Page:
As a result of the enormous surge of family units and false asylum seekers, all aspects of border control and security in America are deteriorating. There is no way to know exactly how much this migrant tidal wave has impacted the black market for drugs, but opioid deaths from overdose went above 70,000 in 2017, an all time high. Human smuggling, including sex trafficking, is also a problem on the rise because of the inundation of law enforcement agencies with migrants at the border.
There is no reason to believe the situation will improve anytime soon. Democrats and Republicans have very little common ground on the issues of illegal immigration and asylum seeking. The Democratic party reflexively opposes efforts to tighten up enforcement and does everything it can to refuse the imposition of real penalties on those who cross the border illegally. Republicans, for their part, waver between some kind of deal to legalize the millions of illegal immigrants already in America, and efforts to establish some control of the border along with serious enforcement of immigration laws in the American interior.
All of this should force a deeper conversation about the nature of the nation-state. If the increasingly brazen advocates of a de facto open border in America really believe that anyone should be able to come or go as they please, they should make that case openly. If every migrant from Central America who prefers the United States to their home country should be allowed to stay, it is worth asking why we America should have an immigration system at all?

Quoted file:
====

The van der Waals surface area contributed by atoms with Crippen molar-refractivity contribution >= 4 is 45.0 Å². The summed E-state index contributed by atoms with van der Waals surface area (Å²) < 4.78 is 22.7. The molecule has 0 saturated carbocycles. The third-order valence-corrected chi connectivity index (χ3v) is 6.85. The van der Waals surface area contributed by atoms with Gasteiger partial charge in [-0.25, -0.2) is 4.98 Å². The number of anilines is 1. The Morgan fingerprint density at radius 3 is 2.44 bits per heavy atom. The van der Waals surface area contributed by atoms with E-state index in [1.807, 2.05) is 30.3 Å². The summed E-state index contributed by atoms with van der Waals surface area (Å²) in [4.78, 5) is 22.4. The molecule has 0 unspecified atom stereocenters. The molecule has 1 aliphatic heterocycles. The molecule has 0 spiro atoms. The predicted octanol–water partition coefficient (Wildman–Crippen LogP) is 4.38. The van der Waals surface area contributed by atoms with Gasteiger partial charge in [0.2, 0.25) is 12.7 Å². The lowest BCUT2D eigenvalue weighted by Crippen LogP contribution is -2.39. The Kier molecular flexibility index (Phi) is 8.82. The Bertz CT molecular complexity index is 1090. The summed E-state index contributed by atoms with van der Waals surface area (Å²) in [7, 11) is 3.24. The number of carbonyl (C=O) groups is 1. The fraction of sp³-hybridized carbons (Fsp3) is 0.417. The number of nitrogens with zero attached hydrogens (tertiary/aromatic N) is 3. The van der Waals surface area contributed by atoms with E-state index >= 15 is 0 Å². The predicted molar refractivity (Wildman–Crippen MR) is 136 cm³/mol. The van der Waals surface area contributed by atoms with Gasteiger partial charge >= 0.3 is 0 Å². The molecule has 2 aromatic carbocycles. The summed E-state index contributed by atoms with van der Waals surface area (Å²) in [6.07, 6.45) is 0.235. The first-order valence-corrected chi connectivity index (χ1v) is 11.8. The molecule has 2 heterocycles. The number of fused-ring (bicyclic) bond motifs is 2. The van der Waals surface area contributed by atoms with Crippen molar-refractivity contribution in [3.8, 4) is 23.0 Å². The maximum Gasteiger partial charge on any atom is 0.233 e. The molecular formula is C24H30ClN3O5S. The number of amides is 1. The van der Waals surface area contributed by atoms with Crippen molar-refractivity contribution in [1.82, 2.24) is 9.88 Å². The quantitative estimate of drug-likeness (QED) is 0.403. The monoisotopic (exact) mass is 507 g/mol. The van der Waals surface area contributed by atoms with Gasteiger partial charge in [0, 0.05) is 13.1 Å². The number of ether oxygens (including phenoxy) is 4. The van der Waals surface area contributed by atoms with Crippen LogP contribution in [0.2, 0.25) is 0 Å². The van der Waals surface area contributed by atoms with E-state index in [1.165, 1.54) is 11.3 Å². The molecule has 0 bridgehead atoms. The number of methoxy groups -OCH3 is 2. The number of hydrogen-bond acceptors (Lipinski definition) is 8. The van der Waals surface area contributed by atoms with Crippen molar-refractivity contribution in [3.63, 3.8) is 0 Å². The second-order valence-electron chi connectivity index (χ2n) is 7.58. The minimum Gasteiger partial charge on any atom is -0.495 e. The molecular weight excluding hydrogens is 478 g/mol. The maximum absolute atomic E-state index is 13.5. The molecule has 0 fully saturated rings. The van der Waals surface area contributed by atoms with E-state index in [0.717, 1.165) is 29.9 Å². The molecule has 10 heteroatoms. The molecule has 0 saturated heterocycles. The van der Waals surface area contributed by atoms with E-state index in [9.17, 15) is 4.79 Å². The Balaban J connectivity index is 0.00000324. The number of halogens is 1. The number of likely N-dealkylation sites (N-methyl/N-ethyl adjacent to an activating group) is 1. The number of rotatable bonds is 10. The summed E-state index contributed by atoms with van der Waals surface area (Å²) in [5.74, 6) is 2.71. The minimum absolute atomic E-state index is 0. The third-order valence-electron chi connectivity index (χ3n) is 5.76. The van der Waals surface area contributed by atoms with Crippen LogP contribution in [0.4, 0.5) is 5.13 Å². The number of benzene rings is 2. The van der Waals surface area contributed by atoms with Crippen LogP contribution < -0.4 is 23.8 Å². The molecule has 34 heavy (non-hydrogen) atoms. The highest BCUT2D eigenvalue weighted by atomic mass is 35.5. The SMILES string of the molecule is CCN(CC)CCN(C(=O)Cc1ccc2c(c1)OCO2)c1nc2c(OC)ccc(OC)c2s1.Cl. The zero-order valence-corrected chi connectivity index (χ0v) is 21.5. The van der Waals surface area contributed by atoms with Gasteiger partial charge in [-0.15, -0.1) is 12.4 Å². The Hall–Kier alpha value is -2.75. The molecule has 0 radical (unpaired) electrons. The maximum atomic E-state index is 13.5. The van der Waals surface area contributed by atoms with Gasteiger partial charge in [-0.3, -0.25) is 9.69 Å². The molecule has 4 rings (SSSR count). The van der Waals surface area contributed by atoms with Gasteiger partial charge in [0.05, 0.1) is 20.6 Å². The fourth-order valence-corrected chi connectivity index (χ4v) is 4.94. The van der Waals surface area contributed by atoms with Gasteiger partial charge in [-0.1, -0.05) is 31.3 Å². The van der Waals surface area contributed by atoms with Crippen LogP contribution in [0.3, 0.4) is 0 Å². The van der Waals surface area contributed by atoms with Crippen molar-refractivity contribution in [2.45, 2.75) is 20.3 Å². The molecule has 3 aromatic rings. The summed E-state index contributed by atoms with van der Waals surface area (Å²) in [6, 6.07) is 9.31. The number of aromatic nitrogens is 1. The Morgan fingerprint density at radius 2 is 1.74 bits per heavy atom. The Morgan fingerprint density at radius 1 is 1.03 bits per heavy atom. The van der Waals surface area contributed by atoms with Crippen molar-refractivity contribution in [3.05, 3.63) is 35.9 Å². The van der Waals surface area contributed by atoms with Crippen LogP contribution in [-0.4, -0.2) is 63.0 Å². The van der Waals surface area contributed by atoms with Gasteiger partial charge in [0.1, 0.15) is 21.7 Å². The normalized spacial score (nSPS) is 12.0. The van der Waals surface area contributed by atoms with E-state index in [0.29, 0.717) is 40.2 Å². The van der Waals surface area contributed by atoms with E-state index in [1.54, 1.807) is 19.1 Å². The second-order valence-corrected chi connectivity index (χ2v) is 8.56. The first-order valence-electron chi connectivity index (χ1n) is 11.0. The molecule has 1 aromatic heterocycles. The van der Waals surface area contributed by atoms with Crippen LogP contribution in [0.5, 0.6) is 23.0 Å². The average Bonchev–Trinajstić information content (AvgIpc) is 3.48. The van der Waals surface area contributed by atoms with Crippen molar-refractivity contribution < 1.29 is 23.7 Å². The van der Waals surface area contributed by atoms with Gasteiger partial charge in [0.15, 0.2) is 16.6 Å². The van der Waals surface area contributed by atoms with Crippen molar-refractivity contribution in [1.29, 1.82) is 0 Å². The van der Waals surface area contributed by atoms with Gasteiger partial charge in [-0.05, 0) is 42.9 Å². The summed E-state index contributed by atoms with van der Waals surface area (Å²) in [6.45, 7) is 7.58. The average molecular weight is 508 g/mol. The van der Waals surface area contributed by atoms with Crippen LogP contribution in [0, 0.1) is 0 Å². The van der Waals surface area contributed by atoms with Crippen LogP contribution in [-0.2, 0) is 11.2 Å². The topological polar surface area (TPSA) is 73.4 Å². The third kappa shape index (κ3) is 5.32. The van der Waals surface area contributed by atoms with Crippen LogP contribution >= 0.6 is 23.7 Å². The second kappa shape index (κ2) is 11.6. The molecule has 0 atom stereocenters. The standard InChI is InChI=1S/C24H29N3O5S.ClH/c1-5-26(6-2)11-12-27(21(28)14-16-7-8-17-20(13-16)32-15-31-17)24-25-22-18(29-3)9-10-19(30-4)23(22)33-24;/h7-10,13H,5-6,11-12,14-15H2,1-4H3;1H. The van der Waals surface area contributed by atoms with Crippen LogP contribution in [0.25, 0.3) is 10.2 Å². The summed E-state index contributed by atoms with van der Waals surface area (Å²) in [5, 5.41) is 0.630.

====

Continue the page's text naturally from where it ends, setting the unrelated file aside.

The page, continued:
President Trump has said that a “country without borders is not a country.” If America doesn’t address its immigration crisis soon, it will find out whether Trump is correct, one way or another.
Buck Sexton has traveled recently to San Diego-Tijuana and El Paso- Juarez international border crossings and observed and interviewed border patrol operations.
Buck Sexton(@BuckSexton) is co-host of Hill.TV's "Rising" and host of the nationally syndicated "The Buck Sexton Show” on radio and podcast. His program is heard on over 120 stations across the US, and Buck has been a frequent guest host for Rush Limbaugh and Sean Hannity. Formerly, Buck was a CIA analyst in the Counterterrorism Center and the Office of Iraq Analysis, and served tours of duty in Iraq and Afghanistan. He also worked in the NYPD Intelligence Division on counterterrorism cases.